director: john pasquin
tim allen, kelly lynch,
julie bowen, jim belushi
|.||It’s not particularly original to compare office culture
to high school, but Tim Allen’s new comedy manages to draw the parallel
without serious affront to the audience’s intelligence, at least for the
Allen plays Joe Scheffer, a white-collar sad sack toiling in the lower regions of the “campus” of a massive pharmaceutical corporation. He’s newly divorced and barely holding himself together when he has his parking space in the “ten-year associate” parking lot stolen by an office bully with less seniority who slaps him to the asphalt. It’s “Take Your Daughter to Work Day”, and his own daughter -- the standard precocious “wise child” played with saving presence by Hayden Panettiere -- witnesses his humiliation.
Joe spirals into a nervous breakdown, and draws the attentions of the corporate “wellness coordinator” (Julie Bowen as the inevitable love interest), which segues into one of the film’s high points -- a satire of touchy-feely management cults, replete with moronic motivational slogans and less-than-holistic hidden agendas. Joe enlists a trainer (Jim Belushi doing a hilarious Steven Segal impression) and challenges the bully to a duel. He becomes a “big man on campus”, complete with invitations to the executive gym and wincingly accurate karaoke nights.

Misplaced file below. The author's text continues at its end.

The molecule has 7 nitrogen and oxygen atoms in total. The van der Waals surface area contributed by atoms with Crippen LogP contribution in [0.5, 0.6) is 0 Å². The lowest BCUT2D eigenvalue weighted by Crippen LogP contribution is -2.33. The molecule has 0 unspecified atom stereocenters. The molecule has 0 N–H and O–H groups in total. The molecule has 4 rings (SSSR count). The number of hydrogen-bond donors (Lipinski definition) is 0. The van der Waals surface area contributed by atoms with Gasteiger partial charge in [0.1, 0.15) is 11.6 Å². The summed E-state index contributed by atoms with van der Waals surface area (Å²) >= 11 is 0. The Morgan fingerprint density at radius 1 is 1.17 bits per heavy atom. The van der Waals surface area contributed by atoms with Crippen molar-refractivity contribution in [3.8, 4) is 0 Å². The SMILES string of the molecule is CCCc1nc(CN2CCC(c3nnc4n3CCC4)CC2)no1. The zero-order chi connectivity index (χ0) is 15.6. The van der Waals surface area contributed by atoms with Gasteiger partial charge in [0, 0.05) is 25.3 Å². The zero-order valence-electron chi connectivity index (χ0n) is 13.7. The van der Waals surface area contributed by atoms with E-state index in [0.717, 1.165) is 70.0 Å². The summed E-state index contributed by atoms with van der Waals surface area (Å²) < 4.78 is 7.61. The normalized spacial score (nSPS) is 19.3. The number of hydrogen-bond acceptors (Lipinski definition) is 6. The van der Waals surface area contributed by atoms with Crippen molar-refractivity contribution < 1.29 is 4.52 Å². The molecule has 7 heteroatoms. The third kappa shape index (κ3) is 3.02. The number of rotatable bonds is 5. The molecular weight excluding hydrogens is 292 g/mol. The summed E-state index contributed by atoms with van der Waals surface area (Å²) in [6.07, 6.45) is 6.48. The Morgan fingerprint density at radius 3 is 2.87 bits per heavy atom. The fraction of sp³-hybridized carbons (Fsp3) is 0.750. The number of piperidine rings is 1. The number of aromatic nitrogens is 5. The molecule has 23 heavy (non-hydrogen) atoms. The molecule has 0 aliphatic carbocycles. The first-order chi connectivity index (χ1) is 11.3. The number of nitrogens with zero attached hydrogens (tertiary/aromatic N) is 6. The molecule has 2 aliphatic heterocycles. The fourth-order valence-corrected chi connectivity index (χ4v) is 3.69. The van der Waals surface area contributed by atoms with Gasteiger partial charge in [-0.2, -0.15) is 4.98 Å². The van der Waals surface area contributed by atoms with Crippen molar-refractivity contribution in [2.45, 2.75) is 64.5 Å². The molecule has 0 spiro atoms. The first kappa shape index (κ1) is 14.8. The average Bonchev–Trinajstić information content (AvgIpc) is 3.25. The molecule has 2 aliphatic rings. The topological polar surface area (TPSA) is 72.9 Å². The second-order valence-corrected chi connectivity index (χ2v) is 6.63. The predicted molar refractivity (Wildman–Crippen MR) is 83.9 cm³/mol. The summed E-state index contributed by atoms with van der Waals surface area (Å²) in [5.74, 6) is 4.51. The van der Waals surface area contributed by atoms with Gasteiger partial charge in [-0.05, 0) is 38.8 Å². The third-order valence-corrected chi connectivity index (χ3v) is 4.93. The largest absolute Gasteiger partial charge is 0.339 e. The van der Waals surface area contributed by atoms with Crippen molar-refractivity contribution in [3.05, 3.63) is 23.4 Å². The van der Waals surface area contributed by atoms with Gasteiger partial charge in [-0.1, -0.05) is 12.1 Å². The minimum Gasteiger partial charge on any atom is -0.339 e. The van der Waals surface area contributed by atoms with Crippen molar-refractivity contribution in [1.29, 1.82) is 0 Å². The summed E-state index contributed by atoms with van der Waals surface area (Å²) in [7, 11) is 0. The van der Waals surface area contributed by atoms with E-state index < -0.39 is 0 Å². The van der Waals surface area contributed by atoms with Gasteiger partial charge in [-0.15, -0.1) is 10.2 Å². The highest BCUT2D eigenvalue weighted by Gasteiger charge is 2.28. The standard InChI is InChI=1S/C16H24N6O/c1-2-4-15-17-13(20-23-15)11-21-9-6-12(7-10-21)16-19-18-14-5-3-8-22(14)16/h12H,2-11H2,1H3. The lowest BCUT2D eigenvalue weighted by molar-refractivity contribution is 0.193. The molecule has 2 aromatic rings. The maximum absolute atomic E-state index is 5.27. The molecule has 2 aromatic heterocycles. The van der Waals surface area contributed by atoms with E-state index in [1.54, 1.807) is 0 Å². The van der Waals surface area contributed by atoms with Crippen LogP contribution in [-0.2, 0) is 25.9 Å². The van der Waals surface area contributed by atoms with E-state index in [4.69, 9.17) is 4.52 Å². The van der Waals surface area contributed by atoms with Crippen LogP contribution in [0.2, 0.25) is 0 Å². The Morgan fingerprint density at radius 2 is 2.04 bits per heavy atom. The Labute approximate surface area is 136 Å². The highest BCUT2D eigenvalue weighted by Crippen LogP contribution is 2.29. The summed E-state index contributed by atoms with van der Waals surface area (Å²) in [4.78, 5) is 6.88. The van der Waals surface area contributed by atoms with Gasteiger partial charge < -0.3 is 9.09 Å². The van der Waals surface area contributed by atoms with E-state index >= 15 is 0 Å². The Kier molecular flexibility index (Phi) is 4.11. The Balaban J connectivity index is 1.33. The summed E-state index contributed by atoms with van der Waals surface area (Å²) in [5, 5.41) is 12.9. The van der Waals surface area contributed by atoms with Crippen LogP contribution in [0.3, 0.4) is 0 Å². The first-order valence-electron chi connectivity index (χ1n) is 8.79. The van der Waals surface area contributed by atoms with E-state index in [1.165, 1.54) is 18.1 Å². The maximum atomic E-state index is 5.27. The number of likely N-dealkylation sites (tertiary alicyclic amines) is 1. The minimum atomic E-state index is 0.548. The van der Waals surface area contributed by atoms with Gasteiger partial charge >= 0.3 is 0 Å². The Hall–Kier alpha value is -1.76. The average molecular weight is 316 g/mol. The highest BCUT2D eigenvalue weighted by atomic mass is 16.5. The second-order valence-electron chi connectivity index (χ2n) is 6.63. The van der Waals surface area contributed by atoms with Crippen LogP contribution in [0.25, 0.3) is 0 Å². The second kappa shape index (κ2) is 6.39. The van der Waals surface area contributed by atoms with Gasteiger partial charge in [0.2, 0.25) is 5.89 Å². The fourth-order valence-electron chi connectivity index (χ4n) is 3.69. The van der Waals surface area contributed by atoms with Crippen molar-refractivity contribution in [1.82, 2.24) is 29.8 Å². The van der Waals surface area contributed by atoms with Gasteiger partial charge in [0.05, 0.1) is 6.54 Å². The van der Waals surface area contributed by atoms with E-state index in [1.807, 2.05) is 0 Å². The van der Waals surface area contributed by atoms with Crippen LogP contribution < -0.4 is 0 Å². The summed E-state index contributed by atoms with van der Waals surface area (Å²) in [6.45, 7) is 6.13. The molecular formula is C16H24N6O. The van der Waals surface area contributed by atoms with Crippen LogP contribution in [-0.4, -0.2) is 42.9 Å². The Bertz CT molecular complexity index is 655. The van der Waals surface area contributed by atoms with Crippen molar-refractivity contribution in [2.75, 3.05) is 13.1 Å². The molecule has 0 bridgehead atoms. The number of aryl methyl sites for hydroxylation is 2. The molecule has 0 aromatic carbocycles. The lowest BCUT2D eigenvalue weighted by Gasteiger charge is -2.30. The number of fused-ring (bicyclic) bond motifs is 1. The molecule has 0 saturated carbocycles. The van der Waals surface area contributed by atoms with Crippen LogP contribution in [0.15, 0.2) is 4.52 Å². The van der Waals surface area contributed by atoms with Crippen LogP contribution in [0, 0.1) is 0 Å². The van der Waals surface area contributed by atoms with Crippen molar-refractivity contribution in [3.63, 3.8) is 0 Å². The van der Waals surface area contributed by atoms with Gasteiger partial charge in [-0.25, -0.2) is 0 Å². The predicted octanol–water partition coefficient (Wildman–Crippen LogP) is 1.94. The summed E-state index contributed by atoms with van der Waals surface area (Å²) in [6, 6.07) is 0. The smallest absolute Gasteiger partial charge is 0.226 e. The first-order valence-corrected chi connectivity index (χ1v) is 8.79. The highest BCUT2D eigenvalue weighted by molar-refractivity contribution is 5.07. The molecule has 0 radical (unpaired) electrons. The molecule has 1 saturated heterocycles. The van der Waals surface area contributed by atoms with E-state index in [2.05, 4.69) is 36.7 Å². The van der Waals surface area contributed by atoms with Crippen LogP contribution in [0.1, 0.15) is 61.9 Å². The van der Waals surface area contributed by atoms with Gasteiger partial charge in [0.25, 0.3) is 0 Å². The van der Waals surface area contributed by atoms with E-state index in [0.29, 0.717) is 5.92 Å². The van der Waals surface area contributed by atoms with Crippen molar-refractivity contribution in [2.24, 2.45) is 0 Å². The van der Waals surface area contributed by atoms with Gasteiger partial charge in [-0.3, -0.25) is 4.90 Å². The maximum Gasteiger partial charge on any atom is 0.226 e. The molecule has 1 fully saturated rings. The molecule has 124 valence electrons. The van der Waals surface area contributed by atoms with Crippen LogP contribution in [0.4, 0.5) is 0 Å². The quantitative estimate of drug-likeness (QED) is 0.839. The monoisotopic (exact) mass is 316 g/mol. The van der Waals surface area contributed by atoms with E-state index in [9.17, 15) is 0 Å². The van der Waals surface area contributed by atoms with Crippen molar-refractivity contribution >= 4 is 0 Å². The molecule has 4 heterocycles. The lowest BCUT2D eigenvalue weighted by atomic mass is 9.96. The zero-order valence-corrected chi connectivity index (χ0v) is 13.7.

Even his ex-wife (Kelly Lynch in what amounts to a cameo) has her interest renewed, but his daughter isn’t impressed, and begs him to call off the fight. I needn’t have to explain what comes next -- a headlong plunge into the pudding-filled trough of “feel-good” comedy; a gleeful dulling of whatever edge the script might have honed up till the last half hour. As a comedian, Allen is taking the venerable option of “Cosby-fying” himself, wrapping himself in a psychic cardigan in the hopes of turning characters like Joe Somebody into an ameliorated, middling Joe Anybody.